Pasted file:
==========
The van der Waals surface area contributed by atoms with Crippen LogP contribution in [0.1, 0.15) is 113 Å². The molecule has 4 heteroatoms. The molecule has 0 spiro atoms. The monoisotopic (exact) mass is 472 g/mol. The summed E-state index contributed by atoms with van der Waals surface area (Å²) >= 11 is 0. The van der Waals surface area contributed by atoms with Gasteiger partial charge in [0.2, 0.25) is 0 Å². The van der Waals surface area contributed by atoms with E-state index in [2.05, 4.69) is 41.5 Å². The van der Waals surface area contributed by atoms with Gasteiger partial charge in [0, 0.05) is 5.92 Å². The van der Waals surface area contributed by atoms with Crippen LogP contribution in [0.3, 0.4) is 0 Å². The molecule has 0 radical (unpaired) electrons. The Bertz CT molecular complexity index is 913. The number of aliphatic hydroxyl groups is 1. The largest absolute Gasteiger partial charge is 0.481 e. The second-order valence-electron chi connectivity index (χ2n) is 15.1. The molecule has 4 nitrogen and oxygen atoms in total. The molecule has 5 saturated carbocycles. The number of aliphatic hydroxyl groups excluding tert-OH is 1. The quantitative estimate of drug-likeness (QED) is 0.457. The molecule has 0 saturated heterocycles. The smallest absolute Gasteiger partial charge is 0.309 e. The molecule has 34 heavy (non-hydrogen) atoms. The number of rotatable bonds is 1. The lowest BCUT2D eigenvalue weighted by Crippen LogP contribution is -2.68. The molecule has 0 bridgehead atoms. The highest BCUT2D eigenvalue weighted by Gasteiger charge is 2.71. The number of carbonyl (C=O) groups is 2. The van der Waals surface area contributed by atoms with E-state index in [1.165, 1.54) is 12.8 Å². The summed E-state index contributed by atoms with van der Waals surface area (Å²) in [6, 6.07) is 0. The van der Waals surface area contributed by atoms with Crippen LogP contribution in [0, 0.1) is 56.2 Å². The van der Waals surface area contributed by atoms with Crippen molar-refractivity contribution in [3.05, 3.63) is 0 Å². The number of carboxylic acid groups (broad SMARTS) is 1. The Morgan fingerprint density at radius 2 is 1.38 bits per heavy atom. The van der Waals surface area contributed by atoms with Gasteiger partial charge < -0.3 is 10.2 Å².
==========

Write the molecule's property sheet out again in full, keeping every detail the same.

The van der Waals surface area contributed by atoms with Crippen LogP contribution in [0.1, 0.15) is 113 Å². The molecule has 4 heteroatoms. The molecule has 0 spiro atoms. The monoisotopic (exact) mass is 472 g/mol. The summed E-state index contributed by atoms with van der Waals surface area (Å²) >= 11 is 0. The van der Waals surface area contributed by atoms with Gasteiger partial charge in [0.2, 0.25) is 0 Å². The van der Waals surface area contributed by atoms with E-state index in [2.05, 4.69) is 41.5 Å². The van der Waals surface area contributed by atoms with Gasteiger partial charge in [0, 0.05) is 5.92 Å². The van der Waals surface area contributed by atoms with Crippen LogP contribution in [0.3, 0.4) is 0 Å². The molecule has 0 radical (unpaired) electrons. The Bertz CT molecular complexity index is 913. The number of aliphatic hydroxyl groups is 1. The largest absolute Gasteiger partial charge is 0.481 e. The second-order valence-electron chi connectivity index (χ2n) is 15.1. The molecule has 4 nitrogen and oxygen atoms in total. The molecule has 5 saturated carbocycles. The number of aliphatic hydroxyl groups excluding tert-OH is 1. The quantitative estimate of drug-likeness (QED) is 0.457. The molecule has 0 saturated heterocycles. The smallest absolute Gasteiger partial charge is 0.309 e. The molecule has 34 heavy (non-hydrogen) atoms. The number of rotatable bonds is 1. The lowest BCUT2D eigenvalue weighted by Crippen LogP contribution is -2.68. The molecule has 0 bridgehead atoms. The highest BCUT2D eigenvalue weighted by Gasteiger charge is 2.71. The number of carbonyl (C=O) groups is 2. The van der Waals surface area contributed by atoms with E-state index in [1.165, 1.54) is 12.8 Å². The summed E-state index contributed by atoms with van der Waals surface area (Å²) in [6, 6.07) is 0. The van der Waals surface area contributed by atoms with Crippen LogP contribution in [0, 0.1) is 56.2 Å². The van der Waals surface area contributed by atoms with Crippen molar-refractivity contribution in [3.05, 3.63) is 0 Å². The number of carboxylic acid groups (broad SMARTS) is 1. The Morgan fingerprint density at radius 2 is 1.38 bits per heavy atom. The van der Waals surface area contributed by atoms with Gasteiger partial charge < -0.3 is 10.2 Å².